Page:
June–Area youth get a taste of the rock star life: Mattie Rhodes partners with the local band Making Movies to host a week-long summer camp teaching youngsters the ins and outs of creating and performing music. To culminate the week, the youngsters perform on stage on a Saturday night at the legendary Knuckleheads Saloon.
July–Kansas City Museum wants a D-I-V-O-R-C-E: Kansas City Museum Director Christopher Leitch is fired by Union Station CEO George Guastello, bringing to light once again the tense relationship between Union Station and the Kansas City Museum. Some question how Union Station is spending the museum’s annual $1.4 million mil levy and others point out how Union Station cost the Kansas City Museum its accreditation, among other things. Museum supporters voice it’s time to separate from Union Station.
August–Saint Paul campus proposal spurs controversy in NE: Kansas City Coalition Against Sexual Exploitation (KC CASE) proposes a new purpose for the former Saint Paul School of Theology campus located on Truman Road. KC CASE plans to close on the sale of the school in the next 80 days and plans to offer a program geared toward the rehabilitation of sexually exploited individuals. The campus will provide transitional housing for sexually exploited youth and women as well as offer a host of social services that is open to the community. Due to community backlash, the plan later falls through.
September–Innocence lost; Community mourns loss of Ella the deer: Elmwood Cemetery hosts a memorial service for Ella the deer, who took residence in the cemetery and became a friendly companion to a number of Kansas and Missouri residents. Ella died in the cemetery after a man, who planned to harvest her body for food, shot her with a handgun. A number of attendees lay flowers and other trinkets beside her granite gravestone, and youngsters from the Great Plains SPCA summer camp sing “Do-Re-Mi” from the Sound of Music in her honor.
October–KCPS denied provisional state accreditation: Despite Kansas City Public Schools making gains in the Annual Performance Report (APR) and the new MSIP 5 standards, the State Board of Education decides to take no action regarding KCPS’ accreditation status. Their inaction leaves the district unaccredited and vulnerable to student transfers and extra tuition and transportation costs. The state board states it “carefully considered” the district’s request for provisional accreditation but wanted to make sure that the progress is “sustainable.”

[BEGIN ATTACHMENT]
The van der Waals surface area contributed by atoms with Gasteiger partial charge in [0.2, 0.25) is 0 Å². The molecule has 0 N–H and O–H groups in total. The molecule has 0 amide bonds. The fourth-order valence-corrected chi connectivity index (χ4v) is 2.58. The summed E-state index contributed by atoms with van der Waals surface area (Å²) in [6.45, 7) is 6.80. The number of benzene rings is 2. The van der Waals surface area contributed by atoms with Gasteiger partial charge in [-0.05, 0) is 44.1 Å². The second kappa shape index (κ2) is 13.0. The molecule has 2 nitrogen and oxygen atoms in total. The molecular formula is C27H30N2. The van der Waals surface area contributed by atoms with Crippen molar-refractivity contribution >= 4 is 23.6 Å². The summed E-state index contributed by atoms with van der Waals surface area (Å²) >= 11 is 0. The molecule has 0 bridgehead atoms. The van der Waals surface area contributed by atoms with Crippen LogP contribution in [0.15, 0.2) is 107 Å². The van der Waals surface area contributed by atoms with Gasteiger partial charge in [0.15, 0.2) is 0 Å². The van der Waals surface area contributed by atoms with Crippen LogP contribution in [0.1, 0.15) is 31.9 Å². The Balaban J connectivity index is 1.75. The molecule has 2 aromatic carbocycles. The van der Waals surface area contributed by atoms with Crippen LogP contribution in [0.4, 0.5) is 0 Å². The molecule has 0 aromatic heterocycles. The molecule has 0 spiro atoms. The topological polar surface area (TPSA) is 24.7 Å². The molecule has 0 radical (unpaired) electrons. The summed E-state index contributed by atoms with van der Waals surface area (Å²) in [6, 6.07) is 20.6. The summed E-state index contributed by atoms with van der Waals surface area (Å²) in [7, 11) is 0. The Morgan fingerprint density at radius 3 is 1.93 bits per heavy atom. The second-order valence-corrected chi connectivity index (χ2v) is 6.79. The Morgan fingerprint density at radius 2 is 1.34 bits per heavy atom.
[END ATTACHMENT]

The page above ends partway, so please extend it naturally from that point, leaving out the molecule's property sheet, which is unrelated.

November–Council approves Advance Auto project for Northeast: Kansas City City Council members approve the proposal for Cabinrock Investments, LLC to construct an 8,420 square foot brick building to house Advance Auto on the corner of Chestnut and Independence Avenue. The project will also include a 7,980 square foot building for future development. This is the first major development on the corner in at least a decade. Constructed is slated for 2014.
December–City severs management contract with Union Station: With a unanimous vote, the Kansas City City Council votes to sever the 20-year management agreement with Union Station Kansas City, Inc. to operate the Kansas City Museum. The separation will become official on May 1, 2014. The city’s Parks and Recreation Department will now oversee museum operations. Former museum director Christopher Leitch says, “For long-time supporters of the museum, it cannot be overstated the confidence and optimism that is inspired by this action of the City Council.”